I am new in this, so I wondered why do I need to use these directives

%option nounput
%option noinput

Yeah, I am aware that otherwise I'd have these warnings:

lex.yy.c:1237:17: warning: ‘yyunput’ defined but not used [-Wunused-function]
    static void yyunput (int c, register char * yy_bp )
lex.yy.c:1278:16: warning: ‘input’ defined but not used [-Wunused-function]
    static int input  (void)

What is actually the matter with these directives in flex? In which case I'd be able to use these functions (what for):

static void yyunput (int c, register char * yy_bp );
static int input  (void);

What are the for?

1 Answer 1


You certainly don't need to use those options. You should use them if you don't use the corresponding functions, in order to avoid the compiler warnings. (If you don't care about compiler warnings, you don't need the options either. But you should care about compiler warnings :) )

The functions are rarely used; they are mostly needed if you want to bypass lexical analysis in some context, and directly read input (input), or if you want to fabricate input text to be scanned (unput).

input() can be used in an action to return the next character from the input stream. (The character read is removed from the input stream, so it will not be scanned when the action finishes.) Since input() only returns a single character, it is not very efficient but there are times when it is unavoidable. One example is tokens preceded by explicit lengths. (On the whole, flex is not the ideal tool to lexically scan an input stream where all tokens have explicit lengths.)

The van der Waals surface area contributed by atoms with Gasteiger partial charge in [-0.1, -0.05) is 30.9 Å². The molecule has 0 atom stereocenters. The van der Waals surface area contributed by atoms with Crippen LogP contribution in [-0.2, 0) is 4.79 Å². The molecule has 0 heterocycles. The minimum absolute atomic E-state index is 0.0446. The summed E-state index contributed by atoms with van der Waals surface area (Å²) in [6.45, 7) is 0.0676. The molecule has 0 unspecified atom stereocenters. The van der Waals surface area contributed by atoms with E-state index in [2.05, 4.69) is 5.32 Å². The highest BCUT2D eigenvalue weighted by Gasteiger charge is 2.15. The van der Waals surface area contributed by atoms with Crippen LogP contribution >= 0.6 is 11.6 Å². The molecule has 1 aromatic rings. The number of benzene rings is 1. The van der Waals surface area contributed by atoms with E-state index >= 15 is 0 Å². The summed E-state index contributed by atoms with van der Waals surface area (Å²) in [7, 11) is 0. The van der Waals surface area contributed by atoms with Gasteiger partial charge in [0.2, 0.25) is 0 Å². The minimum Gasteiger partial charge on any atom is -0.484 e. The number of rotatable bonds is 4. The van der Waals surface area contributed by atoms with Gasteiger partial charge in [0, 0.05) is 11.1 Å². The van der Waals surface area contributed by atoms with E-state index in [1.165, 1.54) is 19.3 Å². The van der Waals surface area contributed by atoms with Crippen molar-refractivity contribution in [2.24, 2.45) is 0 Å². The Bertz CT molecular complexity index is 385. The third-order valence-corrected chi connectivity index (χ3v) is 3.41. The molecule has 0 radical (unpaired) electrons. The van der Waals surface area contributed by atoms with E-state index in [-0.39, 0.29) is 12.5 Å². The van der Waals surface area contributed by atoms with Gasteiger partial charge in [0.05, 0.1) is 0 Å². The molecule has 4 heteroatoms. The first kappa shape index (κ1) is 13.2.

unput(c) can be used to insert a character into the input stream, so that the character will be scanned when the action finishes. The Flex manual contains a rather contrived example where the token just read is reinserted into the input stream surrounded by parentheses.

You should not use unput to simply rescan all or part of a token; the yyless macro is much more efficient for that purpose.

Most lexical scanners do not require either input or unput, and so it is common to use %option to avoid generating code for them.

If you are just learning flex, I recommend that you start with the normal flex idioms, leaving things like input and unput aside until you have a clear need for them (if ever). Also, you should read the Flex manual, which will answer many of your questions.

  • Thank you so much for this explanation! ^__^ Commented Aug 23, 2016 at 18:23
  • 1
    @rici The %option noinput works, but I cannot find it in the flex manual. Do you have any reference to it?
    – magjac
    Commented Nov 9, 2020 at 6:53
  • 1
    @magjac: at the end of the options overview in the paragraph starting "A number of options are available..."
    – rici
    Commented Nov 9, 2020 at 12:31

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